Top stories in higher ed for Tuesday
Lumina Foundation is committed to increasing the proportion of Americans with high-quality degrees, certificates and other credentials to 60 percent by 2025.
May 21, 2019
Connecting Federal Work-Study to Careers
Andrew Kreighbaum, Inside Higher Ed
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Education Secretary Betsy DeVos said yesterday she will launch a pilot program allowing some colleges to use Federal Work-Study benefits for off-campus employment, including apprenticeships and clinical rotations.

The experiment delivers, if on a limited scale, on repeated proposals by the Trump administration to reform the work-study program and connect student aid more directly to careers.
Jamie Merisotis
Thirty-Five Years Ago, This Chatt State Grad Enrolled in College. Now He's Been Named Tennessee Community College Student of the Year.
Chattanooga Times Free Press
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It's been 35 years since James Fry, 52, first enrolled in college. When family responsibilities began to take away from his studies, he was forced to put his college dreams on hold.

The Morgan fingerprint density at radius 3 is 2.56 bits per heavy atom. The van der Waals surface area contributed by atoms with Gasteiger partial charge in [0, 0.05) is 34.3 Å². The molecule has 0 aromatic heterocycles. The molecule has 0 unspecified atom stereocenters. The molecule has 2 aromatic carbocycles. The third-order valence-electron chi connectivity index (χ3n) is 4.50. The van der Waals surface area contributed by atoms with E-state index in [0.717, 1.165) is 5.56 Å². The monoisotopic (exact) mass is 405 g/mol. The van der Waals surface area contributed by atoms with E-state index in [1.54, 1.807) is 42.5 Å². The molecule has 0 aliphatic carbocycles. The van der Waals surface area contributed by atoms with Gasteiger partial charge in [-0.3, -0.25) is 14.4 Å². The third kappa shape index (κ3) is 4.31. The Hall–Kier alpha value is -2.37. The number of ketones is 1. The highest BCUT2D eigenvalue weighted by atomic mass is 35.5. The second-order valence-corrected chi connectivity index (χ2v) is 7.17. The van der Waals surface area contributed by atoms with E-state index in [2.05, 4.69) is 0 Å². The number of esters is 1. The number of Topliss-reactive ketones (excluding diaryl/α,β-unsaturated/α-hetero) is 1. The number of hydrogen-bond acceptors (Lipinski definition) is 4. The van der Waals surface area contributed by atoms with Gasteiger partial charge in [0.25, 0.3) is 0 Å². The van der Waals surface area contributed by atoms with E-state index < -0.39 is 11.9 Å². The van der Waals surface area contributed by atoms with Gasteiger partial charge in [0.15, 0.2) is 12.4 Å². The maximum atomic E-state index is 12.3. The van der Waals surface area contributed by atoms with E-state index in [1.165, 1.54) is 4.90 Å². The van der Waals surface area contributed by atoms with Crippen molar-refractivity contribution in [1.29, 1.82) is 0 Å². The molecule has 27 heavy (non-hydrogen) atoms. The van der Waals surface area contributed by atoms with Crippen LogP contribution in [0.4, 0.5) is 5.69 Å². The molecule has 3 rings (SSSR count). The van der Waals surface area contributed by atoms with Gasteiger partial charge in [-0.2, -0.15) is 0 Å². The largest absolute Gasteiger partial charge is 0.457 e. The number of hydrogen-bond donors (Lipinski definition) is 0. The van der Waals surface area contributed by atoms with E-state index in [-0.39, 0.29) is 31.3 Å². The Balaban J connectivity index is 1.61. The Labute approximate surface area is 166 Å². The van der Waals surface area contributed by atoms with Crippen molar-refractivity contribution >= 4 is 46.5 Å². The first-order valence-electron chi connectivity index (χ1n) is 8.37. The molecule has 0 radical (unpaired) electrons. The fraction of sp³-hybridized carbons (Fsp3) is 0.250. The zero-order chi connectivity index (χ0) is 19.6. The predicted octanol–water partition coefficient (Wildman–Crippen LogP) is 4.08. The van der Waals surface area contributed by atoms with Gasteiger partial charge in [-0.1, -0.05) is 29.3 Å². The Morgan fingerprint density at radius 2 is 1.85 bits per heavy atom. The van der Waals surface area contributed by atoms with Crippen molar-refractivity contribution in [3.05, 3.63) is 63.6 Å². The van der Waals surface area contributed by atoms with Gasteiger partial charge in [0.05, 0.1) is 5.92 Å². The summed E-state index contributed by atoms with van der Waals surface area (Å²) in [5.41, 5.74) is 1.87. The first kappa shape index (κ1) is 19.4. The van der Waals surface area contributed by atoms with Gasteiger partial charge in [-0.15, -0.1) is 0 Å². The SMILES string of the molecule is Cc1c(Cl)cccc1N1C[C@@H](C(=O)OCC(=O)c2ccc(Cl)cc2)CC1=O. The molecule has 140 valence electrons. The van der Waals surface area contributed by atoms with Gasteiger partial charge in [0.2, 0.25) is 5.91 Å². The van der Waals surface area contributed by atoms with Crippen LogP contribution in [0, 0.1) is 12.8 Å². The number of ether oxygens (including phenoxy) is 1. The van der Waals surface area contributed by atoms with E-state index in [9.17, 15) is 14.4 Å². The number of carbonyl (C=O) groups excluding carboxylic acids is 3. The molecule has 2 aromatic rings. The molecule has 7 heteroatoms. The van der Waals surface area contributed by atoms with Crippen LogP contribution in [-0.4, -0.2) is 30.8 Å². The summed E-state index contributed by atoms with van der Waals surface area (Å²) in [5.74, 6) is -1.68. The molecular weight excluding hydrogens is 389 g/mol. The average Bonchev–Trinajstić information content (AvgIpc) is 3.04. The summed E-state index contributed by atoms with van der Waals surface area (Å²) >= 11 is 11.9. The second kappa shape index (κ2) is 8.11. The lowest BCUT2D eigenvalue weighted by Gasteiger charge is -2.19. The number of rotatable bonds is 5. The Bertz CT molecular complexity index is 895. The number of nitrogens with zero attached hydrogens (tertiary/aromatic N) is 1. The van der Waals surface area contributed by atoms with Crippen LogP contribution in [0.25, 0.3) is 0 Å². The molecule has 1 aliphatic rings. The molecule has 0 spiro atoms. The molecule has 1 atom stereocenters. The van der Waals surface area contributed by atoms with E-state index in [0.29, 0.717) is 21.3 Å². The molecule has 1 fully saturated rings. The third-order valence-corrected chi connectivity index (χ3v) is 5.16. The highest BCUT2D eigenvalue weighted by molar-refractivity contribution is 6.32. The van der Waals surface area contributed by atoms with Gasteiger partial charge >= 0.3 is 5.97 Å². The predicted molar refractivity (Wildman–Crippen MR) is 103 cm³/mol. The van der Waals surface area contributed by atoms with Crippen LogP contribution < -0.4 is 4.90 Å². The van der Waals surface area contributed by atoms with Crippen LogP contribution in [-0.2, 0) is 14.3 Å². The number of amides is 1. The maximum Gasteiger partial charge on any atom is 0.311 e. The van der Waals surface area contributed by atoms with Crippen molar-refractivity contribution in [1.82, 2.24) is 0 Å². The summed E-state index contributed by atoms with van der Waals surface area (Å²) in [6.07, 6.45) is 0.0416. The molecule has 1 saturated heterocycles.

But after watching his fourth child graduate college, Fry decided now was the time to put his dreams into action. Tennessee Reconnect, a state initiative to help adults pursue higher education tuition-free, offered Fry the support he needed to finally cross the finish line. 

Jamie Merisotis
More High School Students Are Taking College Courses, But the Most Underprivileged Are Getting Left Behind
Jillian Berman, MarketWatch
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Victor Orduna, the son of immigrants and the first person in his family to go to college, recently wrapped up his freshman year at the University of Illinois at Urbana-Champaign. He arrived with 18 college credits, sparing him from introductory courses and offering the potential to save time and money toward his engineering degree.

Stories like Orduna’s illustrate how the power of taking college courses in high school can help propel a student’s trajectory. But stories like his are still relatively rare. Even as dual-enrollment opportunities expand, they haven’t necessarily been spread equally. Too often the students who would benefit the most from the programs—low-income students and first-generation college students—never get the chance to participate.

Time to Unleash the Talent as Puerto Rico Rebuilds
Courtney Brown, Medium
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Puerto Rico has plenty of talent—but too few opportunities to unleash it. Today, only half of Puerto Rican high school students go on to college. Of those who do, fewer than half earn degrees in six years. At a time when finances are under tremendous strain, increased resources—such as more and better-trained high school counselors and affordable education options—are desperately needed.
Minorities Face Challenges in Securing STEM Jobs
Billy Jean Louis, Charlottesville Tomorrow
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